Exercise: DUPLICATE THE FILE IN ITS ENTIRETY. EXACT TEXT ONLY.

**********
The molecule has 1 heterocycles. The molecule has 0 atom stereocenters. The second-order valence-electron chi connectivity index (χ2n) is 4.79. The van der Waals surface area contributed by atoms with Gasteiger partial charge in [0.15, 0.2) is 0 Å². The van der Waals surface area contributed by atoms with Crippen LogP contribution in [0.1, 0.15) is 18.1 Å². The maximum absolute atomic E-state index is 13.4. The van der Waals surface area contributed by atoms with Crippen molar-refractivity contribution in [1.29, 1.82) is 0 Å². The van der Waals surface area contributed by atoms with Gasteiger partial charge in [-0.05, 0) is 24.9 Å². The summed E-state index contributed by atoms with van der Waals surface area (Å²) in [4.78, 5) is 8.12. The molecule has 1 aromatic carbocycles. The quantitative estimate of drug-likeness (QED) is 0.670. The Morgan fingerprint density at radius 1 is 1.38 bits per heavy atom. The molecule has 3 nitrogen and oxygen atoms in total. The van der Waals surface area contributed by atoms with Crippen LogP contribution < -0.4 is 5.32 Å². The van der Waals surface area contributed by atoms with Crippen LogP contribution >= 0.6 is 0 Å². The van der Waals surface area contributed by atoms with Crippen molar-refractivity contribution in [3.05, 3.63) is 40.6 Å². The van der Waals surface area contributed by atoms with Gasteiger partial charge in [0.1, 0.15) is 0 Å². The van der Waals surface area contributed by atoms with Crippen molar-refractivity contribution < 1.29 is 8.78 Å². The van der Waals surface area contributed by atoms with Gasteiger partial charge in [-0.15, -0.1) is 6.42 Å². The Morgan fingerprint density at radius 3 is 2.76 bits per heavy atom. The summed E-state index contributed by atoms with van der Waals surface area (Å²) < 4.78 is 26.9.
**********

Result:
The molecule has 1 heterocycles. The molecule has 0 atom stereocenters. The second-order valence-electron chi connectivity index (χ2n) is 4.79. The van der Waals surface area contributed by atoms with Gasteiger partial charge in [0.15, 0.2) is 0 Å². The van der Waals surface area contributed by atoms with Crippen LogP contribution in [0.1, 0.15) is 18.1 Å². The maximum absolute atomic E-state index is 13.4. The van der Waals surface area contributed by atoms with Crippen molar-refractivity contribution in [1.29, 1.82) is 0 Å². The van der Waals surface area contributed by atoms with Gasteiger partial charge in [-0.05, 0) is 24.9 Å². The summed E-state index contributed by atoms with van der Waals surface area (Å²) in [4.78, 5) is 8.12. The molecule has 1 aromatic carbocycles. The quantitative estimate of drug-likeness (QED) is 0.670. The Morgan fingerprint density at radius 1 is 1.38 bits per heavy atom. The molecule has 3 nitrogen and oxygen atoms in total. The van der Waals surface area contributed by atoms with Crippen LogP contribution < -0.4 is 5.32 Å². The van der Waals surface area contributed by atoms with Crippen LogP contribution >= 0.6 is 0 Å². The van der Waals surface area contributed by atoms with Crippen molar-refractivity contribution in [3.05, 3.63) is 40.6 Å². The van der Waals surface area contributed by atoms with Gasteiger partial charge in [0.1, 0.15) is 0 Å². The van der Waals surface area contributed by atoms with Crippen molar-refractivity contribution < 1.29 is 8.78 Å². The van der Waals surface area contributed by atoms with Gasteiger partial charge in [-0.15, -0.1) is 6.42 Å². The Morgan fingerprint density at radius 3 is 2.76 bits per heavy atom. The summed E-state index contributed by atoms with van der Waals surface area (Å²) < 4.78 is 26.9.